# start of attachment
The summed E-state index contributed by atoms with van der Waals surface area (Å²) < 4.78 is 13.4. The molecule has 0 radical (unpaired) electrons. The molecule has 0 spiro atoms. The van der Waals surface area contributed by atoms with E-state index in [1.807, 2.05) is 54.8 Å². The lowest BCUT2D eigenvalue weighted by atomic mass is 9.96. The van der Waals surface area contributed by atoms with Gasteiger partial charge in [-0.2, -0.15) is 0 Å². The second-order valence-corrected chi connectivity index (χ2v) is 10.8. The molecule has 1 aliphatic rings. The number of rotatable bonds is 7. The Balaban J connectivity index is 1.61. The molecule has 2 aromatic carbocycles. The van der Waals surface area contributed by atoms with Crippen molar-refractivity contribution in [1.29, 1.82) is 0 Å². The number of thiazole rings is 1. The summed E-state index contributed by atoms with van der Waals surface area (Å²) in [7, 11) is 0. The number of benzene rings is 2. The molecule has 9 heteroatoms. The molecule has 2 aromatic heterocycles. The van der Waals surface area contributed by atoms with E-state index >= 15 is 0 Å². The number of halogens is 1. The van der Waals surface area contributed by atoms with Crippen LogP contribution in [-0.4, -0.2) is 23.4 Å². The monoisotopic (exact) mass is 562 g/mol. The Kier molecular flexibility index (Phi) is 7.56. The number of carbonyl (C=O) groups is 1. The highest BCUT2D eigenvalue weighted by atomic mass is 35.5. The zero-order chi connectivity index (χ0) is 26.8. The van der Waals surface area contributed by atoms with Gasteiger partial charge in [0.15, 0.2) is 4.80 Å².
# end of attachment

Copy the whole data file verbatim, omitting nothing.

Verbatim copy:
The summed E-state index contributed by atoms with van der Waals surface area (Å²) < 4.78 is 13.4. The molecule has 0 radical (unpaired) electrons. The molecule has 0 spiro atoms. The van der Waals surface area contributed by atoms with E-state index in [1.807, 2.05) is 54.8 Å². The lowest BCUT2D eigenvalue weighted by atomic mass is 9.96. The van der Waals surface area contributed by atoms with Gasteiger partial charge in [-0.2, -0.15) is 0 Å². The second-order valence-corrected chi connectivity index (χ2v) is 10.8. The molecule has 1 aliphatic rings. The number of rotatable bonds is 7. The Balaban J connectivity index is 1.61. The molecule has 2 aromatic carbocycles. The van der Waals surface area contributed by atoms with Crippen molar-refractivity contribution in [1.29, 1.82) is 0 Å². The number of thiazole rings is 1. The summed E-state index contributed by atoms with van der Waals surface area (Å²) in [7, 11) is 0. The number of benzene rings is 2. The molecule has 9 heteroatoms. The molecule has 2 aromatic heterocycles. The van der Waals surface area contributed by atoms with E-state index >= 15 is 0 Å². The number of halogens is 1. The van der Waals surface area contributed by atoms with Crippen LogP contribution in [-0.4, -0.2) is 23.4 Å². The monoisotopic (exact) mass is 562 g/mol. The Kier molecular flexibility index (Phi) is 7.56. The number of carbonyl (C=O) groups is 1. The highest BCUT2D eigenvalue weighted by atomic mass is 35.5. The zero-order chi connectivity index (χ0) is 26.8. The van der Waals surface area contributed by atoms with Gasteiger partial charge in [0.15, 0.2) is 4.80 Å².